Taiwan Church News
September 20~26, 2010
PCT responds to income disparity within and between churches
Reported by staff reporters
Written by Lydia Ma
A recent report released by the Ministry of the Interior made headlines when it announced the difference in disposable income between the richest 5% and the poorest 5% in Taiwan had risen to about 66%. Meanwhile, the number of families living under the poverty line in the past 2 years increased.
From problems due to more and more homeless people living in the streets, to policies and tax breaks favoring the rich and powerful, we have to wonder if poverty is a social ill that is both normal and inevitable.
Churches cannot stand in the sidelines or remain unaffected by this growing disparity that touches everyone. Unfortunately, we’ve witnessed plenty of big churches becoming richer and bigger as small churches wilt and struggle making ends meet in recent years. And yet, as Christians, we believe God’s economy operates vastly different than our economic system.
How churches manage or spend the remainder of their general funds at the end of each year varies from church to church. Nevertheless, PCT General Secretary Andrew Chang has urged churches to adopt a “Reset-to-Zero Movement” whereby financially stable churches give away surpluses from their general funds to churches and organizations that have less.
Chang reports that churches in Seven Stars and Taichung presbyteries have already begun doing so and most donations of annual general fund surpluses have usually gone to seminaries or social welfare organizations.
“All this money is God-given,” Chen Po-jie said. He is pastor at Wu-Jie Presbyterian Church, located in a small rural town in Ilan. His church firmly believes in tithing and at a time when many full-fledged churches are saying they don’t have much to give and are resource-strapped, this small church, which has yet to become a full-fledged church, is setting an example.
PCT church laws require that all full-fledged churches be financially self- supporting and most churches start out as “gospel centers” before they reach that goal. Most of these small gospel centers” rely on support from another church or their presbytery both in terms of financial provision and human capital.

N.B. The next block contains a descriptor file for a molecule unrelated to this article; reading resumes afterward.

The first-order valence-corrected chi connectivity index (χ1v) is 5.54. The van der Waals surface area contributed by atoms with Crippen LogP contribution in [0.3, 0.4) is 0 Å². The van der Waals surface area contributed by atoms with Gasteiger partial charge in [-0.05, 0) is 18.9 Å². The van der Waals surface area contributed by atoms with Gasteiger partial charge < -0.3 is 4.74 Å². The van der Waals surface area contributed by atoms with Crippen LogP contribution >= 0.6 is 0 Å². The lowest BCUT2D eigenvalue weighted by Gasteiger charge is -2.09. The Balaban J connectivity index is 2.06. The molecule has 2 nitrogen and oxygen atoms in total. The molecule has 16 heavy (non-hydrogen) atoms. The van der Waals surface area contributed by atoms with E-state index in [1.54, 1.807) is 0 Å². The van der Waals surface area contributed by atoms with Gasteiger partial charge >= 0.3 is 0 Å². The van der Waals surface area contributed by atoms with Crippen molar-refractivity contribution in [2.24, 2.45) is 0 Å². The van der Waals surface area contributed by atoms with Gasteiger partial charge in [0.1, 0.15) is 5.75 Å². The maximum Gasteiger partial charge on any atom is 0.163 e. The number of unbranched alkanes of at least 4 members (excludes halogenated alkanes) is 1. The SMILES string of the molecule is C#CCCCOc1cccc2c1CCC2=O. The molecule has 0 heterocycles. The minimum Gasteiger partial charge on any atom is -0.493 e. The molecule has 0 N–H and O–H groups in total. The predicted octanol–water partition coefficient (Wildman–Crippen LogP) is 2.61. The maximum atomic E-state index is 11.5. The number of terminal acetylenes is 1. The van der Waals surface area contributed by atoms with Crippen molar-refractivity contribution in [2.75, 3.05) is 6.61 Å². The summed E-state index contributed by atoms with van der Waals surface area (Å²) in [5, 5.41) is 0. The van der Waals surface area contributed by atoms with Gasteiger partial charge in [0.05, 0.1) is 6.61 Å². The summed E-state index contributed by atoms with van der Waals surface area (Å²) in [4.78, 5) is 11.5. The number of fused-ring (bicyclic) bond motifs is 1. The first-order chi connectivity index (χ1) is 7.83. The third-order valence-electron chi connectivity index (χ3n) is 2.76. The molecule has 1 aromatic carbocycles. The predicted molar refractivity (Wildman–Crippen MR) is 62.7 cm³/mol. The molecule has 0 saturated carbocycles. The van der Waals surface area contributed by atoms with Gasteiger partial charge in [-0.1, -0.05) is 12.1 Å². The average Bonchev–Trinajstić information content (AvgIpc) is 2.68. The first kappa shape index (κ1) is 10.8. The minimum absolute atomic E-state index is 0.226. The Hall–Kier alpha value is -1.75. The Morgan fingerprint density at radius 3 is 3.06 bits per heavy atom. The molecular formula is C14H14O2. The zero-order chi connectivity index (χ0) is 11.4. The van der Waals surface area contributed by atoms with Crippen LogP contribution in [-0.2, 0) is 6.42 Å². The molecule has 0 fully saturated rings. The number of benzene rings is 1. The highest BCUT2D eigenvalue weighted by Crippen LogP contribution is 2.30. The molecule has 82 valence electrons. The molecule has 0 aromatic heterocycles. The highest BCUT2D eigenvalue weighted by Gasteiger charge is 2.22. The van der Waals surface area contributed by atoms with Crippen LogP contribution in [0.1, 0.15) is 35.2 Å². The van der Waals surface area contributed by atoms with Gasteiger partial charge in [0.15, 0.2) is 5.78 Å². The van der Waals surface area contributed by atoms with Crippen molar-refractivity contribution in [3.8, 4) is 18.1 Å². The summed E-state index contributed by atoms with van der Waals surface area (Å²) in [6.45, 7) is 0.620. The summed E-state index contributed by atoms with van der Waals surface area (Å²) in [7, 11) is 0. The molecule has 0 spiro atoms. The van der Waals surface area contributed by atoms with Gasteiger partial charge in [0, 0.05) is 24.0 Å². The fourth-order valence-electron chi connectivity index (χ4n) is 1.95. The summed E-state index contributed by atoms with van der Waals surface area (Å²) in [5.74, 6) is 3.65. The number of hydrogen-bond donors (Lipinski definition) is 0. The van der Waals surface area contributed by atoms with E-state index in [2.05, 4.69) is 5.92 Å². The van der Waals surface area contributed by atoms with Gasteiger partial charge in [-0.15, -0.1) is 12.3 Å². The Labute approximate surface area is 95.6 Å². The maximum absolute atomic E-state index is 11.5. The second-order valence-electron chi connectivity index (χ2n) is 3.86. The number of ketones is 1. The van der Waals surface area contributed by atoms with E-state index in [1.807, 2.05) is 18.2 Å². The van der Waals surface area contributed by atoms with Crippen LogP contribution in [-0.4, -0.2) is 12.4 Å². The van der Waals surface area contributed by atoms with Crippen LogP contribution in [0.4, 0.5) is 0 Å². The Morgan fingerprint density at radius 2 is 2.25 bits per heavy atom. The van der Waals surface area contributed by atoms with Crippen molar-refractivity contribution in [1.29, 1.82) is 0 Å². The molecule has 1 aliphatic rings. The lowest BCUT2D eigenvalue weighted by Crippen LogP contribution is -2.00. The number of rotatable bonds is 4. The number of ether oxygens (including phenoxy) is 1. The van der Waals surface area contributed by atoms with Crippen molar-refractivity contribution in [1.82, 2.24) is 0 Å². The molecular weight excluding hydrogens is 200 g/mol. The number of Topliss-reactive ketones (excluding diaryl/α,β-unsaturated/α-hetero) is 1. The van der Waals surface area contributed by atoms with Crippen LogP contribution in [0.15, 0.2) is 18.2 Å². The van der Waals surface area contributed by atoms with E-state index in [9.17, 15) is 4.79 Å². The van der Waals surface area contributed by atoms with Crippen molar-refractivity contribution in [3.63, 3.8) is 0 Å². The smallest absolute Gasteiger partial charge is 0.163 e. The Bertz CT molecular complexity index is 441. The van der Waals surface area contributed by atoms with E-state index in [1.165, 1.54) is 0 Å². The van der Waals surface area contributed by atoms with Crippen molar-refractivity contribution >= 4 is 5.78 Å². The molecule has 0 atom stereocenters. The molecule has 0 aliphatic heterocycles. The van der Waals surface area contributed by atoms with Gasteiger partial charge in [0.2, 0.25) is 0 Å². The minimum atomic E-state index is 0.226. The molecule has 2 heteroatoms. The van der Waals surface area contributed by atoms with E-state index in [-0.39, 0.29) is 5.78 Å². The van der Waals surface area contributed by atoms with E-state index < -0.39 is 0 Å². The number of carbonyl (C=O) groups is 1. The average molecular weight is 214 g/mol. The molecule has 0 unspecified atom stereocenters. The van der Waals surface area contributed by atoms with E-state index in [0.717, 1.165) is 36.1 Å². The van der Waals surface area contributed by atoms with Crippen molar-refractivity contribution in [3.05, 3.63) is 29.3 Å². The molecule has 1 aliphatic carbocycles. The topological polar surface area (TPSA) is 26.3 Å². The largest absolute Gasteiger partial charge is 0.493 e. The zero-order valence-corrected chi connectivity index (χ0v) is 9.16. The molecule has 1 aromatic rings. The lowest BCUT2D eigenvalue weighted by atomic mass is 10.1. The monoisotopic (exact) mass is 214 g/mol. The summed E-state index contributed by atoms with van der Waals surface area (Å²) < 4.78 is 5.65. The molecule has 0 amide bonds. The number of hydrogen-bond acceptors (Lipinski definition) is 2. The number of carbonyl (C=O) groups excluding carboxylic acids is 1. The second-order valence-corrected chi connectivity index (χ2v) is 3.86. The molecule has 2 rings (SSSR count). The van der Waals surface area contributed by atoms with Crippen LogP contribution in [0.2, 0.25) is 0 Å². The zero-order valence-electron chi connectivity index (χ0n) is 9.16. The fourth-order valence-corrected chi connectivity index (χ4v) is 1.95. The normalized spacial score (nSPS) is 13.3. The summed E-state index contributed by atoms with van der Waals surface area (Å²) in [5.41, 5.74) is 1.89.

Despite Wu-Jie Church’s limited resources, Chen said that his church has been helping other smaller churches in the area for about 6 years now. It has been giving away about 12.5% of its revenue every year in financial donations to other churches that are struggling to maintain a meeting place or hire a pastor.
In another example of churches supporting one another, Taiwan Church News reported earlier this year that Rukai Presbytery was starting a new church for Aborigines living in Tainan city with help from Hsin-Hsing Presbyterian Church, which was in turn helped by Liuzhangli Presbyterian Church.
As Hsin-Hsing Church got ready to move to a new location and church building, it hoped its old church buildings would continue to serve some evangelistic purpose instead of being sold to pay for a new mortgage.
After contacting PCT officials, it was discovered that Rukai Presbytery wanted to start a church in Tainancity to minister to Aborigines working in urban areas. So, without further ado, Hsin-Hsing Church offered its old building to Rukai Presbytery and became its partner in ministering to Aborigines who’ve migrated to urban areas.
On August 1, 2010, both churches cemented their partnership during a thanksgiving service complete with signing of a partnership agreement. Hsin-Hsing Church reported afterward that Liuzhangli Church in Taipeihad offered to loan NT$5 million free of interest charge to help the church pay off its mortgage as soon as possible.
For all the churches involved in this partnership, the way everything turned out is yet another reminder of God’s grace and provision. It is a wonderful example of a church in need that decided to lend a helping hand and give graciously despite its circumstances. When it did so, it discovered that God also met its needs through timely help from another church.